Update: This version of the Trolljecture fails too; see the counterexample due to Sam.
In An Informal Conjecture on Proof Length and Logical Counterfactuals, Scott discussed a "trolljecture" from a MIRI workshop, which attempted to justify (some) logical counterfactuals based on the lengths of proofs of various implications. Then Sam produced a counterexample, and Benja pointed to another counterexample.
But at the most recent MIRI workshop, I talked with Jonathan Lee and Holger Dell about a related way of evaluating logical counterfactuals, and we came away with a revived trolljecture!
Let's say we have a recursively enumerable set of axioms (in the language of PA) and a statement . Then we define the "distance" as the length of the shortest proof of using the axioms . (We set if there is no such proof.)
And now we define a valuation which we will interpret as the "probability" of the logical counterfactual that implies . (This is undefined when is undecidable given ; we could define it as a limit when searching over proofs of bounded length, in which case it would equal 0.5 in such cases. But as we shall see, this is not the case we care about.)
This valuation has the trivial properties that if and , and similarly if and . But what's more interesting are the properties that this valuation has if is inconsistent.
If there is a short proof of from , and a much longer proof of from , then . Moreover, we have an approximate coherence condition so long as either or has a proof from that is much shorter than the proof of from . (See the notes below.)
And this gets some key examples "correct" if we add the axioms that we actually care about (and which make the problem truly counterfactual). For instance, let's take Sam's counterexample to the original Trolljecture:
def U(): if A() = 1: if PA is consistent: return 10 else: return 0 else: return 5 def A(): if PA ⊢ A() = 1 → U() = 10: return 1 else: return 2
In that case, actually returns 2 and returns 5, but PA proves the "incorrect" counterfactual that and does not prove the "correct" counterfactual that . (Read the linked post if this puzzles you.)
But what if we consider reasoning from the inconsistent premises that PA is consistent and yet ? In that case, I claim that is near 1 while is near 0.
To see this, note that there is a short proof from these axioms that (look at the definition of , apply the axiom that , apply the axiom , and conclude that ), but the shortest proof from those axioms that is longer: we would need to prove Godel's Second Incompleteness Theorem to show that , thus , and thus .
(Of course, I could be missing a much shorter proof, but I think this particular example goes through. The same reasoning also holds for the example Benja mentioned.)
Therefore, I will go out on a limb and propose the following:
Revived Trolljecture: If we consider a modal agent inside a modal universe , then for sufficiently large , the "correct" logical counterfactuals of the form "if , then " are the ones such that the valuations are high. In particular, if for sufficiently large, there is a short proof in of and no comparably short proof of , then is unique with this property, and this is the "correct" counterfactual utility for .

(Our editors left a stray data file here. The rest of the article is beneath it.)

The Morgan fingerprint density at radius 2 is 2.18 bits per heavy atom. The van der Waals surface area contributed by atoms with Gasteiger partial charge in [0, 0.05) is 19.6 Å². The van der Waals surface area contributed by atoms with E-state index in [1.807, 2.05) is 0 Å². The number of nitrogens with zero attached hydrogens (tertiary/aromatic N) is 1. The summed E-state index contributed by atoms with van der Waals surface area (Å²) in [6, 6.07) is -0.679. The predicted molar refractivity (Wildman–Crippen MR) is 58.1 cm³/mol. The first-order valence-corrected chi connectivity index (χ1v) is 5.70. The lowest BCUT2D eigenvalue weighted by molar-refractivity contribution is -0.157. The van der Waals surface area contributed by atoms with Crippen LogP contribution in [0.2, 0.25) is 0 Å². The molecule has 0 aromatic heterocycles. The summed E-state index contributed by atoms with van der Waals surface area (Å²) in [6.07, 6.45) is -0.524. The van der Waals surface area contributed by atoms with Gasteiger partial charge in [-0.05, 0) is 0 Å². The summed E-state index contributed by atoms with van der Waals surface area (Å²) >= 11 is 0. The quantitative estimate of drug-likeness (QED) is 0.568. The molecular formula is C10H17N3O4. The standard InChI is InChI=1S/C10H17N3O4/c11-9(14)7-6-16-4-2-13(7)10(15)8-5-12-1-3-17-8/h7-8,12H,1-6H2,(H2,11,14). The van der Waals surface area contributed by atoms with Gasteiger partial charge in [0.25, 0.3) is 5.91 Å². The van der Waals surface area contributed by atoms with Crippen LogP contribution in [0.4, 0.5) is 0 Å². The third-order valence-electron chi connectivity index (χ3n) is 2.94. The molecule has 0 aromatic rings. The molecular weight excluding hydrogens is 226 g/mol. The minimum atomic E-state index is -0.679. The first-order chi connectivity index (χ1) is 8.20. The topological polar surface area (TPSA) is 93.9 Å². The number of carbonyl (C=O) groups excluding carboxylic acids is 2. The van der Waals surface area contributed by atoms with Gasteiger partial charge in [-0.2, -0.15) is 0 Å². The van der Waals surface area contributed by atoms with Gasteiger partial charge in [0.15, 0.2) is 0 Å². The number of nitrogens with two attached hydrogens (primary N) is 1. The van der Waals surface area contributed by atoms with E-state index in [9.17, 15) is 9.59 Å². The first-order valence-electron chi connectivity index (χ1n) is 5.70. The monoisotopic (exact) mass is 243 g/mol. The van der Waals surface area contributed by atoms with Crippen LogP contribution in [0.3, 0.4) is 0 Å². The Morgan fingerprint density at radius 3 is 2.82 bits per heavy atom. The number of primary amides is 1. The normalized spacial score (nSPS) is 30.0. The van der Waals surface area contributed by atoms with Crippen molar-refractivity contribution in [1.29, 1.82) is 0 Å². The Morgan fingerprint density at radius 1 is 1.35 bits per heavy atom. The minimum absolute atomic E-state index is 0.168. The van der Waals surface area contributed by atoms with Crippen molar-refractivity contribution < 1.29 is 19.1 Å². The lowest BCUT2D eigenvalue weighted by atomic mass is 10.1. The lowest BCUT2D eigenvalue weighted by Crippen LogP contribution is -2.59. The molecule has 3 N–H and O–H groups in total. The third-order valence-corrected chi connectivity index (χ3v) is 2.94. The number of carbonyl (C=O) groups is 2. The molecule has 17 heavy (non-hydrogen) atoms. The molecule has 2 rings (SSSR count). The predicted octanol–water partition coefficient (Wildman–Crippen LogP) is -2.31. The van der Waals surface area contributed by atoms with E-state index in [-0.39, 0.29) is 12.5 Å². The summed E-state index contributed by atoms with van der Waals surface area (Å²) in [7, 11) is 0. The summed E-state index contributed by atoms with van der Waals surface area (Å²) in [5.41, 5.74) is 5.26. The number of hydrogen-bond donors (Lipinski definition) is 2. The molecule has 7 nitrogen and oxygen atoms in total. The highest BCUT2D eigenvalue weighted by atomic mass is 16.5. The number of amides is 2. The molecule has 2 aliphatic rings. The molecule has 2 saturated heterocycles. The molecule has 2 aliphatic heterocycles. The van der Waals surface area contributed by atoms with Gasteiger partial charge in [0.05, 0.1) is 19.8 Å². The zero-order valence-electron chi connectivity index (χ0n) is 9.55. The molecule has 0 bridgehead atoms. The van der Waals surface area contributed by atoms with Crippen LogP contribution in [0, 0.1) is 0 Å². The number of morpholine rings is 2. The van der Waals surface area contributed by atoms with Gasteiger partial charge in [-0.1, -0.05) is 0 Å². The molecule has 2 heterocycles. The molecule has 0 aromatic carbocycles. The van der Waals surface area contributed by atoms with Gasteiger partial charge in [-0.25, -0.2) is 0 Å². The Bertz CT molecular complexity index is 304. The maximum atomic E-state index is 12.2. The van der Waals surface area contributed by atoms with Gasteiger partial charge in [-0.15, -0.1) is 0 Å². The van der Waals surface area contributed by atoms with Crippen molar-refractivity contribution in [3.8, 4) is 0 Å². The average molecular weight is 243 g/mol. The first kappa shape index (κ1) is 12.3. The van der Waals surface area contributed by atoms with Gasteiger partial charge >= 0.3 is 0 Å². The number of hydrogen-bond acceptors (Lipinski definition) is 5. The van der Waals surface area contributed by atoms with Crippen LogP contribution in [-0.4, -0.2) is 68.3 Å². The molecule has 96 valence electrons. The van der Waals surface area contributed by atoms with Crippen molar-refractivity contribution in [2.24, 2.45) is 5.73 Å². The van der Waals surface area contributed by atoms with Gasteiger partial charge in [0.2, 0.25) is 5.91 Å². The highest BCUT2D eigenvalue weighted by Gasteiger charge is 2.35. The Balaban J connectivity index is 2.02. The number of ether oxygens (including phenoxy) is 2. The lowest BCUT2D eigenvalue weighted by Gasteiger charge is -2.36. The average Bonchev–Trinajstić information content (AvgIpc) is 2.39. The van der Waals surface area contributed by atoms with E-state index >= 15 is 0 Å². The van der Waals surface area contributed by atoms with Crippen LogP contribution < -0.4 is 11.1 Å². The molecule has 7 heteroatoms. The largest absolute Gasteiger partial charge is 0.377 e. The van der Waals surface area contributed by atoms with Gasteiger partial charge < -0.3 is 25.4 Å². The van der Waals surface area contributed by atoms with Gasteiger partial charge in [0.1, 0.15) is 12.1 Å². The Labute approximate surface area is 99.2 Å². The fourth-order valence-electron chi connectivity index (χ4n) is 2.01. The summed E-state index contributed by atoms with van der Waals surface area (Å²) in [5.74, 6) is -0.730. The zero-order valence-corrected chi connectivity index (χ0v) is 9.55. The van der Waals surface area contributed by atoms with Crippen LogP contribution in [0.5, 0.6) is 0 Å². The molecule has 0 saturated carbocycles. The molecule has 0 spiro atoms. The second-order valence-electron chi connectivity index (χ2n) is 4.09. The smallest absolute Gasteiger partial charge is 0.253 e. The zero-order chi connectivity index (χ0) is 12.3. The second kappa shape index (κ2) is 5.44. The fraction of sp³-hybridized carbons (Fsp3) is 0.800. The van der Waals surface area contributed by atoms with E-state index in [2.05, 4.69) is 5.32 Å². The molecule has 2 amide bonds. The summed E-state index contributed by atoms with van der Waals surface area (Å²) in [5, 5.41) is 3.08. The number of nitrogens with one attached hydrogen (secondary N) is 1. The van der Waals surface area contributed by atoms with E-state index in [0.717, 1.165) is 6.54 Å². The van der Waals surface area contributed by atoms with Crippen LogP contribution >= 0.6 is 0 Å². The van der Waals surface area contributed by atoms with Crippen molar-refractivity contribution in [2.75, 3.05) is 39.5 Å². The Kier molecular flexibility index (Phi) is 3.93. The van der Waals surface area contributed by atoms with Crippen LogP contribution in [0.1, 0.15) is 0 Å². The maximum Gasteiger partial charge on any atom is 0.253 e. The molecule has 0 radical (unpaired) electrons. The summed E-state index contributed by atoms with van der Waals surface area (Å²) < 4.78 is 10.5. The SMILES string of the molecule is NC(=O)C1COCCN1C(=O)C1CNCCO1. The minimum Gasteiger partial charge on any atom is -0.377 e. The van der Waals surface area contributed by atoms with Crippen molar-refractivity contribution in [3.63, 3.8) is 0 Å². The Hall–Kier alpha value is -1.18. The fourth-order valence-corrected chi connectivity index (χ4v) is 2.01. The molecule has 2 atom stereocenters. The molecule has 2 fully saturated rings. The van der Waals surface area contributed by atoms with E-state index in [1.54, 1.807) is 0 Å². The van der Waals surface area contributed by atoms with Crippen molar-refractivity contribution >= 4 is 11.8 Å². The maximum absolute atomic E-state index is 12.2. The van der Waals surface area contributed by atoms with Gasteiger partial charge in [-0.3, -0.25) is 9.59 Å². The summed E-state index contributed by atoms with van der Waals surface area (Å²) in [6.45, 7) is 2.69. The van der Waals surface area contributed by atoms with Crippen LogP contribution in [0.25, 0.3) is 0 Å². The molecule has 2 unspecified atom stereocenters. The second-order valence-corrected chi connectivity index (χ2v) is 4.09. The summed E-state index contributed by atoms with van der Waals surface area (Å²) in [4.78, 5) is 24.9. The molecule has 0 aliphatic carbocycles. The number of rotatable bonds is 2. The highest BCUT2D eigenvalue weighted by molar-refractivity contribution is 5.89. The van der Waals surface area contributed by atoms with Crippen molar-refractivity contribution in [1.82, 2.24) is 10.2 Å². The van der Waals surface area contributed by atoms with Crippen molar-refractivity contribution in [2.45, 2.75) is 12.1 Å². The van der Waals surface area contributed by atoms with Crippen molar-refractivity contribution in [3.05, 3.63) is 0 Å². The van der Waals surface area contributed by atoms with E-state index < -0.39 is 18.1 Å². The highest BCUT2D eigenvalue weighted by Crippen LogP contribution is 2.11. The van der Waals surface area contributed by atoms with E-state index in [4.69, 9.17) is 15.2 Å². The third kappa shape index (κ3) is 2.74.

I'm not very confident that this is true as stated, but I have some reasonable hope that either a counterexample will be enlightening about logical counterfactuals, or that an improved analogue of the valuation will in fact be quite useful.
Notes on this valuation:
This is a claim about "third person" counterfactuals, not those done by an agent itself. Obviously, an agent that makes decisions based on this valuation will not be definable in modal logic, and I don't yet make any claims about what such an agent might do in the PA versions of such problems.
The approximate coherence is of the following form: if the shortest proof of contradiction from has length , and one of the statements , , , has a proof from of length , then I don't know a cleverer proof than going through the cases, but each case is straightforward. For instance, if , then we must have , and so it follows quickly that ; then, considering the three cases , , and neither, in each case it is clear that .
It does not, however, seem to be the case that whenever there is an easily provable relation between and . I am not entirely sure that I'm not missing a necessary logical relation, but it seems like we could consider two sentences and whose proofs are "independent" of the contradiction in and of each other, and then let so that is quickly provable from . Say that , , ; if these are independent in that way, we should be able to get , , , and . Then , , and will be at least 1/4 since and , so . I don't know whether this could be used to break the revived trolljecture.
If the shortest proof of contradiction from has length , then for any , ; the valuations are bounded away from 0 and 1. This may be a feature and not a bug: a mathematician could reason decently confidently about what math would look like in the counterfactual where Fermat's Last Theorem were false (presuming that its actual proof is quite long), but it is hard to say very much about what math would look like in the counterfactual where . However, there are some examples, like naive set theory before Russell's Paradox, where human mathematicians reasoned mostly coherently despite using axioms that (they did not notice) led quickly to contradictions; the valuation does not capture that aspect of mathematical intuition.
I restricted the new trolljecture to modal universes because it is well-specified how the stronger axiom schemas eventually decide the agent and the universe in the standard model of the natural numbers. If something like it holds up here, then there may be a more general version.